The aggregate funding level of defined benefit (DB) pension plans sponsored by S&P 1500 companies decreased by 3% to 76% as of June 30, according to Mercer.
Meanwhile, Wilshire Consulting reports the aggregate funded ratio for S&P 500 U.S. corporate pension plans decreased by 1.8 percentage points to end the month of June at 76.1%, the low point over the past 12 months and bringing its year-to-date decline to 5.3 percentage points.
The firms attribute the monthly decline to turbulent markets and decreased discount rates following Brexit. As of June 30, the estimated aggregate deficit for S&P 1500 plans of $568 billion increased by $70 billion as compared to the end of May. Funded status is now down by $164 billion from the $404 billion deficit measured at the end of 2015, Mercer says.
Wilshire notes that the monthly change in S&P 500 corporate pension funding resulted from a 3.5 percentage point increase in liability values partially offset by a 1.1 percentage point increase in asset values. The year-to-date decrease in funding is the result of a 10.9 percentage point increase in liability values.
“Though non-U.S. stocks posted negative returns in June, assets were up overall as fixed income assets posted their largest monthly gain since January 2015,” says Ned McGuire, vice president and a member of the Pension Risk Solutions Group of Wilshire Consulting. “The Wilshire 5000 Total Market Index gained 0.3 percentage points during the month recovering losses sustained after the British referendum vote to leave the European Union. Falling Treasury yields decreased the corporate bond yields used to value pension liabilities which led to a 3.5 percentage point increase in liability values of which over 2.5 percentage points occurred after the British referendum vote.”NEXT: DB Funding Down for Q2 2016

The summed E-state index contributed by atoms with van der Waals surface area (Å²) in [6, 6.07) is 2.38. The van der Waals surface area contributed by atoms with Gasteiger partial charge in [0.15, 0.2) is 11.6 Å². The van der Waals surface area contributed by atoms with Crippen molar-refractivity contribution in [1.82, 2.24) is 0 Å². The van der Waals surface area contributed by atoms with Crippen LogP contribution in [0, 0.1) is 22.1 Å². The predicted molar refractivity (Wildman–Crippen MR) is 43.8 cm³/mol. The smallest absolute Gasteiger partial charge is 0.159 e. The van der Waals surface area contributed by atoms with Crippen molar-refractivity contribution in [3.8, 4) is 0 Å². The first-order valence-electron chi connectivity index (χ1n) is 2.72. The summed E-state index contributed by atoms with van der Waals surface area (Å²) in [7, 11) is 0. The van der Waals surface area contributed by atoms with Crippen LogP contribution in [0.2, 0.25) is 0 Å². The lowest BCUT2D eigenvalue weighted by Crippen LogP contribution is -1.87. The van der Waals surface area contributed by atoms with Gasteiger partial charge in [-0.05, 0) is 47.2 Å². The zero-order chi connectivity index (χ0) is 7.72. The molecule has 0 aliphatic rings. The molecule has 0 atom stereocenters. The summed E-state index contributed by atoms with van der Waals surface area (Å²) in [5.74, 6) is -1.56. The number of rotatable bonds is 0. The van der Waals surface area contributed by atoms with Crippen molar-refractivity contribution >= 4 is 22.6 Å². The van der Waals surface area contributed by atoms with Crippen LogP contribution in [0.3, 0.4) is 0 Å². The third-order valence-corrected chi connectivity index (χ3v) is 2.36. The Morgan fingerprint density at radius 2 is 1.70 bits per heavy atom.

Legal & General Investment Management America’s (LGIMA’s) Pension Fiscal Fitness Monitor, a quarterly estimate of the change in health of a typical U.S. corporate defined benefit pension plan, found pension funding ratios decreased over the second quarter of 2016. LGIMA estimates the average funding ratio declined from 78.8% to 75.6% over the quarter.
The Pension Fiscal Fitness Monitor showed funded ratios decreased over the quarter as pension liabilities grew more than assets. Global equity markets increased by 1.19% and the S&P 500 increased 2.46%. Plan discount rates fell 34 basis points, as Treasury rates decreased 32 basis points and credit spreads tightened 2 basis points. Overall liabilities for the average plan were up 6.0%, while plan assets with a traditional “60/40” asset allocation only increased 1.6%, resulting in a funding ratio decrease of 3.3%.
LGIMA’s Head of Solutions Strategy, Don Andrews, says: “Recent volatility in the equity and fixed income markets underscores the importance of establishing a comprehensive de-risking strategy. We continue to see significant interest from plans looking to mitigate funded ratio volatility via implementation of liability benchmarking, completion management, and option based hedging strategies, and would expect this demand to continue.”The Pension Fiscal Fitness Monitor assumes a typical liability profile and 60% global equity/40% aggregate bond (“60/40”) investment strategy, and incorporates data from LGIMA research, Bank of America Merrill Lynch and Bloomberg.